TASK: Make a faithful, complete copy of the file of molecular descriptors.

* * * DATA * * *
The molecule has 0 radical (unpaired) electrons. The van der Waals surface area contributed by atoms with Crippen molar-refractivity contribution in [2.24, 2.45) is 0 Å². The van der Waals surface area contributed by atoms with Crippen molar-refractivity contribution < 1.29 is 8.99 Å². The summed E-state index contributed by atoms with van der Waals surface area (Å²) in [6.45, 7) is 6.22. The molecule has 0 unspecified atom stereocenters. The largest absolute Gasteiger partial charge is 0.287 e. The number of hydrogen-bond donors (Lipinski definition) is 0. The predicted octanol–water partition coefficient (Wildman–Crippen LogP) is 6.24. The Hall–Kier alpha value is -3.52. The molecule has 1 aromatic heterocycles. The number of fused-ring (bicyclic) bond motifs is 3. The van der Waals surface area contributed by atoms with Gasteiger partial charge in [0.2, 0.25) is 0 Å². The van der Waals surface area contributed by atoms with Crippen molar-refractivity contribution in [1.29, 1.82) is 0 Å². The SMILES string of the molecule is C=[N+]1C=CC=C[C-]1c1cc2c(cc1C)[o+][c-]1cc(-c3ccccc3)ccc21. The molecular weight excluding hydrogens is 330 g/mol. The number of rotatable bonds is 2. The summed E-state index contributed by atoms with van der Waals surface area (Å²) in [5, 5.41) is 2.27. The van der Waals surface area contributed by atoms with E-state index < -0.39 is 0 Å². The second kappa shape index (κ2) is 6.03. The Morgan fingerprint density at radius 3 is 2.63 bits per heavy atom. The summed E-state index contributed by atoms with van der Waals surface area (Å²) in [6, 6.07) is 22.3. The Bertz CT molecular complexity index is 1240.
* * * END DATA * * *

The molecule has 0 radical (unpaired) electrons. The van der Waals surface area contributed by atoms with Crippen molar-refractivity contribution in [2.24, 2.45) is 0 Å². The van der Waals surface area contributed by atoms with Crippen molar-refractivity contribution < 1.29 is 8.99 Å². The summed E-state index contributed by atoms with van der Waals surface area (Å²) in [6.45, 7) is 6.22. The molecule has 0 unspecified atom stereocenters. The largest absolute Gasteiger partial charge is 0.287 e. The number of hydrogen-bond donors (Lipinski definition) is 0. The predicted octanol–water partition coefficient (Wildman–Crippen LogP) is 6.24. The Hall–Kier alpha value is -3.52. The molecule has 1 aromatic heterocycles. The number of fused-ring (bicyclic) bond motifs is 3. The van der Waals surface area contributed by atoms with Gasteiger partial charge in [0.2, 0.25) is 0 Å². The van der Waals surface area contributed by atoms with Crippen molar-refractivity contribution in [1.29, 1.82) is 0 Å². The SMILES string of the molecule is C=[N+]1C=CC=C[C-]1c1cc2c(cc1C)[o+][c-]1cc(-c3ccccc3)ccc21. The molecular weight excluding hydrogens is 330 g/mol. The number of rotatable bonds is 2. The summed E-state index contributed by atoms with van der Waals surface area (Å²) in [5, 5.41) is 2.27. The van der Waals surface area contributed by atoms with E-state index < -0.39 is 0 Å². The second kappa shape index (κ2) is 6.03. The Morgan fingerprint density at radius 3 is 2.63 bits per heavy atom. The summed E-state index contributed by atoms with van der Waals surface area (Å²) in [6, 6.07) is 22.3. The Bertz CT molecular complexity index is 1240.